# Treating Categorical Data as nominal or ordinal? [duplicate]

There is a four category classification system for individuals with HIV, labeled Stages 1, 2, 3, and 4, with higher stages indicating more advanced disease. Cell count is a continuous variable, and you are interested in comparing mean cell count between those in different stages.

My question is how does the model change if I treat the stages as nominal or ordinal? I hope my representations below are correct. What test could I use to see if using an ordinal relationship is appropriate, or see if one model has a better fit? My first thought was to look at the $R^2$ value, but that seems too simple.

Nominal Model:

$E(Y)=b_0+b_1X_1+b_2X_2+b_3X_3$, with $X_1, X_2, X_3$ all being indicators for the different stages.

Stage 1 is the reference stage such that $E(Y)=b_0$ for stage 1, $E(Y)=b_0+b_1$ for stage 2, etc

Ordinal Model:

Do I basically treat the stages as a continuous variable?

$E(Y)=b_0+b_1X_1$, where $X_1$ consists of the stages:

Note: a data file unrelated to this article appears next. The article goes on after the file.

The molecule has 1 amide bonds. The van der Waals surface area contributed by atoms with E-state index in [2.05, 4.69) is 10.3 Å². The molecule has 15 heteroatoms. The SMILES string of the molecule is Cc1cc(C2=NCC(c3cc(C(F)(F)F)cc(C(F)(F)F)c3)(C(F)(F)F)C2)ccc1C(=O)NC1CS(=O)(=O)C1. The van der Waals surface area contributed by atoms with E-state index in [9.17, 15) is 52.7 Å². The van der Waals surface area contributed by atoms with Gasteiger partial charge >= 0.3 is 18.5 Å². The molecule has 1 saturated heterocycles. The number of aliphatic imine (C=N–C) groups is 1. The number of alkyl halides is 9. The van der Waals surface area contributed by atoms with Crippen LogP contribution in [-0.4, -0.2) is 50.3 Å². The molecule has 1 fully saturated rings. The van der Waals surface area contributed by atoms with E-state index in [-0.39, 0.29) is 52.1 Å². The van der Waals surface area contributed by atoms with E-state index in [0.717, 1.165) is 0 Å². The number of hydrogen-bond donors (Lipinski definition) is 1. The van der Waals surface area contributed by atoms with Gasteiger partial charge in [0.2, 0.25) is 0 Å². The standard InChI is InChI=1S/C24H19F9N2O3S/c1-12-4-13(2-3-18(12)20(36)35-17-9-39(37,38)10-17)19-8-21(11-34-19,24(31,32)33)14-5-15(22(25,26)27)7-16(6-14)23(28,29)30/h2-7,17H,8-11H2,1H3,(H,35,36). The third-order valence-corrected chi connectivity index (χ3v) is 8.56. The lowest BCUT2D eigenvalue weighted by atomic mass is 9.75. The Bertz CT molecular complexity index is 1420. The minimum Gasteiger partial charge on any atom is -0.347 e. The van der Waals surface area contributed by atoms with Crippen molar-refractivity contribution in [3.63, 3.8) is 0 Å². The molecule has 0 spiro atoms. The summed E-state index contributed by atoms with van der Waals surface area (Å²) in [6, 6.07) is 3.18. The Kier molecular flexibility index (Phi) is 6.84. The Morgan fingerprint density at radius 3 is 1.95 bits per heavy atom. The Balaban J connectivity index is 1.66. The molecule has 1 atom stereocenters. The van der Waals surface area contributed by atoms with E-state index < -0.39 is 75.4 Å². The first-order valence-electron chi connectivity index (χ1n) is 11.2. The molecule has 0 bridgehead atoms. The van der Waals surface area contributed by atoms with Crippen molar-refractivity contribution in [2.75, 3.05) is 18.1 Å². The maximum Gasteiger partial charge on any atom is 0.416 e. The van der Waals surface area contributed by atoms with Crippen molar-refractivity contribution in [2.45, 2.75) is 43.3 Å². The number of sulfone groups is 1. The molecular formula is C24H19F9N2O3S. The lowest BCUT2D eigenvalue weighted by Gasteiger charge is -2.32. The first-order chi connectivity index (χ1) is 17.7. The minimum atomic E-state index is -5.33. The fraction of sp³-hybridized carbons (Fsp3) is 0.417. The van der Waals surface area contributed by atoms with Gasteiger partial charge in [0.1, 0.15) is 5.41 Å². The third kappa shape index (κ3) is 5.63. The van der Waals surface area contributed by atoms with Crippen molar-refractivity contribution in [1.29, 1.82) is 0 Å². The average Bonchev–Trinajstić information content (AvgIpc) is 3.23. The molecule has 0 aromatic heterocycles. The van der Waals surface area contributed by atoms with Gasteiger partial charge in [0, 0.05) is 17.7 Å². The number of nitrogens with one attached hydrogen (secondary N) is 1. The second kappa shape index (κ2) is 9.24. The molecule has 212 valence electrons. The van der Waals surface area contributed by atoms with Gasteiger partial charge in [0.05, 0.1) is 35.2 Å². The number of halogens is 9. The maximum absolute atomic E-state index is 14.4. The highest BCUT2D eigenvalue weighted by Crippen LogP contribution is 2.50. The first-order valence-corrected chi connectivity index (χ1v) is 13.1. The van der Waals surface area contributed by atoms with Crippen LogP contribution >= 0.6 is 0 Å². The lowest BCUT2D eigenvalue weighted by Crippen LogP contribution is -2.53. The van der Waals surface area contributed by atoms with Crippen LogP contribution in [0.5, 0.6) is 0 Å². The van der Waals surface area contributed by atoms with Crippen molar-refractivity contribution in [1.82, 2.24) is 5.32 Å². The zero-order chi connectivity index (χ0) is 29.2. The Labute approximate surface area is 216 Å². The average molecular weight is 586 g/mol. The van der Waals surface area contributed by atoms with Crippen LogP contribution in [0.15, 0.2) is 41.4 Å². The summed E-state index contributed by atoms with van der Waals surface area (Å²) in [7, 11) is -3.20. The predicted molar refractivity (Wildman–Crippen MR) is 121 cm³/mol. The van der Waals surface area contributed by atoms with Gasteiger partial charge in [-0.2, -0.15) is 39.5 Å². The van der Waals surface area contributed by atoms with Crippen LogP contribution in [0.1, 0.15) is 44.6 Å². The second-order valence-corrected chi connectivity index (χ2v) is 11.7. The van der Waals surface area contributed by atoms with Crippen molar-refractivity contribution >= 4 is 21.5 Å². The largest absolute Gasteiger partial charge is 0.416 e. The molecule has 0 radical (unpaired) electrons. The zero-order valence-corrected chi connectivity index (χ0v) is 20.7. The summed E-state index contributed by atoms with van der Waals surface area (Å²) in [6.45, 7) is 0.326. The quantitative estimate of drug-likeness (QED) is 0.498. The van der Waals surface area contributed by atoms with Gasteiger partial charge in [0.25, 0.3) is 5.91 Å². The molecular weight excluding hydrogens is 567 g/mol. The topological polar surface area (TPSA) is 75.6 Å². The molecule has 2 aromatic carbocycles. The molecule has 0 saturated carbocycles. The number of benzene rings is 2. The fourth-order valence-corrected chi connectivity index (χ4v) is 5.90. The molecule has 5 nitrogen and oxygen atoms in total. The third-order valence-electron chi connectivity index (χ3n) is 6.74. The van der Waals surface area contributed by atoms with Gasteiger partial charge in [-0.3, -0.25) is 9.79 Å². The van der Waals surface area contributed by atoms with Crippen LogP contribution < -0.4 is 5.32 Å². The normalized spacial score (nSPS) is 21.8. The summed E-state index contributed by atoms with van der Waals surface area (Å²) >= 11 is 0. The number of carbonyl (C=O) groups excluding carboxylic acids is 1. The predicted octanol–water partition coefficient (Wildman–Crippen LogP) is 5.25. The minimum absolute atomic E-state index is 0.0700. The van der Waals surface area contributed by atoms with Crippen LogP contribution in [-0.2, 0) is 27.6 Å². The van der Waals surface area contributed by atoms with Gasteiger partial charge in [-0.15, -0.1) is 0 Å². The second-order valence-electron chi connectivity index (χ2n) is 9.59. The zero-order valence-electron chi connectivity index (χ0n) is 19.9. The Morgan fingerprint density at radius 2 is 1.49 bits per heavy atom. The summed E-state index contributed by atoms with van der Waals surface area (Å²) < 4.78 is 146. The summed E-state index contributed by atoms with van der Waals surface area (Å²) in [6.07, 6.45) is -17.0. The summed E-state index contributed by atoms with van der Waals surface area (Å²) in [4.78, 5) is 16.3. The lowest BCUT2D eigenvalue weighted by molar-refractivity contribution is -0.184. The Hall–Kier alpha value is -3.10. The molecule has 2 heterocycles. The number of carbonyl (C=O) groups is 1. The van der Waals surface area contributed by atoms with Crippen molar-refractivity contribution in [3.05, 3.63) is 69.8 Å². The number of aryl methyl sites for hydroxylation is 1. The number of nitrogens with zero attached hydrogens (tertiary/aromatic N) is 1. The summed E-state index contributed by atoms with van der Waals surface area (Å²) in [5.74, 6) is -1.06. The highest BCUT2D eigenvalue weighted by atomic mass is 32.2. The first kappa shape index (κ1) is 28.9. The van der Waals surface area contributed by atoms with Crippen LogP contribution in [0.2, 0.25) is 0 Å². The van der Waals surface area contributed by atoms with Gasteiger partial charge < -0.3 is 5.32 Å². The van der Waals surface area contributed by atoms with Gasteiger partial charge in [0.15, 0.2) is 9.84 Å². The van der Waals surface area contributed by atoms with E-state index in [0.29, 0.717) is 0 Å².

stage 1=1, stage 2=2, etc.

• "Cell count" alone may be obvious to some readers, but not to forum members in general. But you can apply what you call the "nominal model" to predictors thought of as ordinal. The key is that you expect a pattern to be shown by the coefficients, which should rise or fall in the same direction. What you call the "ordinal model" implies that stage has effects proportional to coding, which is occasionally plausible, but is usually dubious if not nonsensical. Either way the second model makes a much stronger and more specific assumption than is justified just by being ordinal. Sep 1, 2014 at 14:55
• On a different level, it is not clear how seriously to take linear models for cell counts. Even if counts (meaning concentrations???) may be approximately continuous in practice, they are necessarily non-negative and I would not expect linear models to be anything more than lousy first approximations; indeed they are wrong in principle as not forbidding negative responses. Sep 1, 2014 at 14:59
• Is this a homework or self-study question? Wording of first paragraph hints at such. If so, please flag as such and study our guidelines on self-study questions. Sep 1, 2014 at 15:00
• Thanks- I added the self-study tag. I am reviewing regression concepts that I seem to have missed in previous course. Sep 1, 2014 at 15:08
• Sep 2, 2014 at 9:46